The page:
Have you ever noticed that when you are at a concert and someone starts clapping, you start clapping too? Or when someone suddenly looks up, you do the same? Why is it that the subconscious brain is making our body move in such a way? Such actions are a consequence of social proof.
Social proof, also termed herd instinct, is a phenomenon that persuades individuals to replicate the actions of others to make them feel as if they are behaving properly. It works by tapping into the human instinct to copy others. This type of pattern is embedded so deeply within us that we use it every day even though it offers no survival advantage.
In the past, following people proved to be beneficial, for example, for hunters and gatherers. If a majority of people started sprinting, the others would also follow instead of standing around and scanning the surroundings for threats.
But these days, peer pressure provokes social proof. We are often convinced to buy a product only because our friends have bought it. Advertisers use our weakness of social proof to their advantage. A word of praise from a past customer convinces us that the product is worth our money. Various talk shows use social proof and insert canned laughter to trigger laughter in the audience.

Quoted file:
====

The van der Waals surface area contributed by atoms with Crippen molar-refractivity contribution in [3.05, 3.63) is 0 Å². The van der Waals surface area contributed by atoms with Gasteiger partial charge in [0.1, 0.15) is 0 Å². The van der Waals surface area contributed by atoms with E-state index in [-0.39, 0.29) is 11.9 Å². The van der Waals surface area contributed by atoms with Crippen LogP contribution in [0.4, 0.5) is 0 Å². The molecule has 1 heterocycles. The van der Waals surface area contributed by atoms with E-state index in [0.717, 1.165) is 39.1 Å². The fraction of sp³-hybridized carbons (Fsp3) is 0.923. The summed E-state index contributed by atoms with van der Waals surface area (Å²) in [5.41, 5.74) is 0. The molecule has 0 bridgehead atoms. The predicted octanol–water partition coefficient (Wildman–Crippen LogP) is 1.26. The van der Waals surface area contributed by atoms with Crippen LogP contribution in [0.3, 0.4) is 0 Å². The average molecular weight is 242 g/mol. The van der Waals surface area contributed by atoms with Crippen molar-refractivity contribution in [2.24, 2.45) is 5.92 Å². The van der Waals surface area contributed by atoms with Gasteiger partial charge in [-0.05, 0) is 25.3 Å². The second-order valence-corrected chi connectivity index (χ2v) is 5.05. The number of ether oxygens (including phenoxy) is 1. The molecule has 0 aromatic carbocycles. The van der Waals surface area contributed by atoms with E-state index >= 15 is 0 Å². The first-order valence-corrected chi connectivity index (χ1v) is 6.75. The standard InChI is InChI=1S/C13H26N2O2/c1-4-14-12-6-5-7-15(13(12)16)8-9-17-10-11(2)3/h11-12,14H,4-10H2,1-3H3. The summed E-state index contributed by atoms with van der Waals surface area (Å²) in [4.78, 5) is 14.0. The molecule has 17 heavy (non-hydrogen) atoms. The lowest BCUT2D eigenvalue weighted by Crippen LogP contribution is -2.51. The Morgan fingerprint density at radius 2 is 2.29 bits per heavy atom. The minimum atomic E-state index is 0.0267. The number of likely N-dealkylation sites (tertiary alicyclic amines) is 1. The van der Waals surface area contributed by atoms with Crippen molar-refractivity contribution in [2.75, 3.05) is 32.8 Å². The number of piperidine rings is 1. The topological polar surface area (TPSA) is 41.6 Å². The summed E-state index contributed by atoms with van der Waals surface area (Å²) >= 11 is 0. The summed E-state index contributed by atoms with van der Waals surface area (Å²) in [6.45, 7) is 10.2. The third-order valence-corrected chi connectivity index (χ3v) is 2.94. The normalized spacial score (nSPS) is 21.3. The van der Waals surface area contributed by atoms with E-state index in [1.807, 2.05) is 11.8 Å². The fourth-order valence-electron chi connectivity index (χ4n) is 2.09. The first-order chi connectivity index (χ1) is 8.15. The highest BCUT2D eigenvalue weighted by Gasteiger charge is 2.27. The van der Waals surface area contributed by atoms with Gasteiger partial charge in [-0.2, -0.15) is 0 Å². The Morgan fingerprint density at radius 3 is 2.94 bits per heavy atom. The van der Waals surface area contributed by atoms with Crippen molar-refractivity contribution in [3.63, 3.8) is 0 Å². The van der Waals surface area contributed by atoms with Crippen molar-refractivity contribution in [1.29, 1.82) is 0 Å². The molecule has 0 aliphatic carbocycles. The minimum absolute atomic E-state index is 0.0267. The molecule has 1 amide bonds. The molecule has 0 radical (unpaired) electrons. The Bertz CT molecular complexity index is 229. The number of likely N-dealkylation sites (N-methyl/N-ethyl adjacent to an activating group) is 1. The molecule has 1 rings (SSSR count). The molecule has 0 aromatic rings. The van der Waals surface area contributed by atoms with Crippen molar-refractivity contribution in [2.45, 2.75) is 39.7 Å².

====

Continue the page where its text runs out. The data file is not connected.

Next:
Fear of missing out (FOMO) plays a vital role in making us fall into the trap of social proof. We copy others only to assure ourselves that we are behaving in a correct manner.
There are certain instances, however, where social proof is beneficial. Robert Cialdini and Noah Goldstein conducted an experiment to understand if social proof could be used to stimulate environmentally friendly behaviour. Through their experiment, they hoped to persuade hotel guests to reuse their towels.
The first set of guests was told that everyone in the hotel had chosen to reuse their towels. The second set of guests was only shown a sign requesting that they reuse their towels. The group that was given the social proof message recycled their towels 44% of the time whereas the group exposed to just the sign recycled their towels 35% of the time. Thus, using a cognitive bias, a person’s behaviour can be influenced.
So, it is advisable to be cynical when it comes to blindly copying others. We should consider beliefs before accepting them, even if they are reckoned true by a majority of people. We should keep in mind the wise words of W Somerset Maugham, “If 50 million people say something foolish, it is still foolish.”
REFLECTION: Prove It
Explain the term ‘social proof’ using an example.